"B. Notwithstanding any other provisions herein contained, this policy shall apply as excess only, over any other valid and collectible insurance which would apply in the absence of this policy."
The USF&G policy, on the other hand, provides that it is primary. Plaintiff argued that reading these provisions together, the American Country policy affords excess coverage only and the USF&G policy affords primary coverage. Therefore, plaintiff had no duty to defend pursuant to the following provision of the American Country policy:
"When this insurance is excess, we will have no duty under Coverage A or B to defend any claim or 'suit' that any other insurer has a duty to defend."
Defendants filed a cross-motion for summary judgment arguing that the aforesaid endorsements could not be asserted by plaintiff because they were not in existence at the time of the accident and were never communicated to Kraemer. The accident occurred on January 7, 1993, but the policy was not written until January 21, 1993, two weeks after the accident. The defendants also argued that the imputed negligence endorsement could not be asserted because Kraemer had filed a third-party complaint against D.H. Johnson and because to allow plaintiff to assert this endorsement would make the coverage illusory. Finally, defendants argued that the endorsement requiring the additional insured to tender it's defense to other insurance carriers is in direct contravention of Illinois public policy and should not be enforced.
Plaintiff responded first by noting that the certificate of insurance states in large bold print:
"THIS CERTIFICATE IS ISSUED AS A MATTER OF INFORMATION ONLY AND CONFERS NO RIGHTS UPON THE CERTIFICATE HOLDER. THIS CERTIFICATE DOES NOT AMEND, EXTEND OR ALTER THE COVERAGE AFFORDED BY THE POLICIES BELOW." It further states:
THIS IS TO CERTIFY THAT THE POLICIES OF INSURANCE LISTED BELOW HAVE BEEN ISSUED TO THE INSURED NAMED ABOVE FOR THE POLICY PERIOD INDICATED. NOTWITHSTANDING ANY REQUIREMENT, TERM OR CONDITION OF ANY CONTRACT OR OTHER DOCUMENT WITH RESPECT TO WHICH THIS CERTIFICATE MAY BE ISSUED OR MAY PERTAIN, THE INSURANCE AFFORDED BY THE POLICIES DESCRIBED HEREIN IS SUBJECT TO ALL THE TERMS, EXCLUSIONS AND CONDITIONS OF SUCH POLICIES. LIMITS SHOWN MAY HAVE BEEN REDUCED BY PAID CLAIMS."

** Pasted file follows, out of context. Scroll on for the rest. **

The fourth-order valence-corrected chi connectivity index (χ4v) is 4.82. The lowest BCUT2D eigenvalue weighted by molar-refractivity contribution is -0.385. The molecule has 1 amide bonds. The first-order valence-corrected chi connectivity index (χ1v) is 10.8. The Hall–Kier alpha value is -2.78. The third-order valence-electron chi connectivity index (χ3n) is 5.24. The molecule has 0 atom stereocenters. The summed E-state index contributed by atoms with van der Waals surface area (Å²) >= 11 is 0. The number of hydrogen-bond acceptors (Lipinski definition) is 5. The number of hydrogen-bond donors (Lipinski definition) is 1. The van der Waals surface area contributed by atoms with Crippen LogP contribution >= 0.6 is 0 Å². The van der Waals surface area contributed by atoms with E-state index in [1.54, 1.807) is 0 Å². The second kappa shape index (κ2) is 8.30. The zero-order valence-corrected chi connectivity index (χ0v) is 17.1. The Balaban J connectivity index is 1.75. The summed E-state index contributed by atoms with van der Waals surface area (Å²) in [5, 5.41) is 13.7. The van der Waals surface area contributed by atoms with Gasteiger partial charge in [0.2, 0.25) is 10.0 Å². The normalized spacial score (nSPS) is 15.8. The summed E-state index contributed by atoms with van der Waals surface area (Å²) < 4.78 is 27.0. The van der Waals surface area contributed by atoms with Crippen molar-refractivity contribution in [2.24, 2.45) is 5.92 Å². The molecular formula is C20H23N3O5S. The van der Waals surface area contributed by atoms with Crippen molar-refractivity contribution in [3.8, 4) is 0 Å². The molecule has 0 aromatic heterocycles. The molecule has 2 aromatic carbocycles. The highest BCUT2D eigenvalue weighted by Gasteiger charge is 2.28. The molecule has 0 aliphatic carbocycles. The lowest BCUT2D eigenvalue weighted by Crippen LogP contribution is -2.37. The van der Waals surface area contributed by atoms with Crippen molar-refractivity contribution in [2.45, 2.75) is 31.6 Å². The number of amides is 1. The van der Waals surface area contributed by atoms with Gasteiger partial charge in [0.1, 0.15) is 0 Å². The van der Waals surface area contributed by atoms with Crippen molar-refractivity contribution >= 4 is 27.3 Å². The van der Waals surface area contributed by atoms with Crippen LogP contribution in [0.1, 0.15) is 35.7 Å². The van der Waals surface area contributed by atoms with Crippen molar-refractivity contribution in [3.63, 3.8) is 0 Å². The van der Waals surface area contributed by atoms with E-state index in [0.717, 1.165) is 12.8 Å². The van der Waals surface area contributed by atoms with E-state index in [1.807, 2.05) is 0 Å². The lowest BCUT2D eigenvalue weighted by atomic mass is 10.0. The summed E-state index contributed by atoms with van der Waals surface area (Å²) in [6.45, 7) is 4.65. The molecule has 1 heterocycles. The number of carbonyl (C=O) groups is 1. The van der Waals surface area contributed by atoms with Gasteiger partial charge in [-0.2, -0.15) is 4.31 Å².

Therefore, plaintiff argued, defendants must look to the policy to determine coverage rights and cannot claim coverage under the binder. Plaintiff further responded that the duty to defend is governed exclusively by the allegations in the injured parties' complaint, making the third-party complaint filed by Kraemer irrelevant. Furthermore, plaintiff argued that the third-party complaint filed by Kraemer was merely a ploy to enhance defendants' coverage case. Finally, plaintiff responded that there is no clearly delineated public policy against the endorsement requiring tender of the Cozzi lawsuit to USF&G.
The trial court entered summary judgment in favor of the defendants, finding that plaintiff had a duty to defend Kraemer. *fn1 Plaintiff's motion for reconsideration was denied and this appeal followed.
On appeal plaintiff contends that the trial court erred in finding that plaintiff had a duty to defend Kraemer in the Cozzi lawsuit because: (1) an insured who receives a certificate of insurance certifying that the policy has issued is bound by the terms of the policy despite the fact that the loss occurs before the policy declarations are completed; (2) Kraemer has forfeited any right to a defense by failing to tender the defense of the underlying suit to USF&G as required by the provisions of plaintiff's CGL policy; and (3) American has no duty to defend Kraemer under a policy covering negligence of D.H. Johnson imputed to Kraemer, where the only allegations of negligence against D.H. Johnson appear in a third-party complaint filed by Kraemer.
We first note that summary judgment is properly granted if the pleadings, depositions, and admissions on file, together with any affidavits, show there is no genuine issue of material fact and that the moving party is entitled to judgment as a matter of law. State Farm Mutual Automobile Insurance Co. v. Collins, 258 Ill. App. 3d 1, 629 N.E.2d 762 (1994). Our review of an order granting summary judgment is de novo. Village of Hoffman Estates v. Cincinnati Insurance Co., 283 Ill. App. 3d 1011, 670 N.E.2d 874 (1996).
Plaintiff first contends that because Kraemer received a certificate of insurance, it is bound by the terms of the policy, despite the fact that the loss occurred before the policy declarations were completed. Specifically, plaintiff contends that Kraemer cannot rely on the certificate to ascertain the extent of coverage. Kraemer contends that the plaintiff cannot assert the exclusions in the policy to deny coverage because the plaintiff issued a certificate of insurance promising broad general liability coverage, and the policy terms, exclusions and conditions were unwritten and undisclosed at the time of the loss.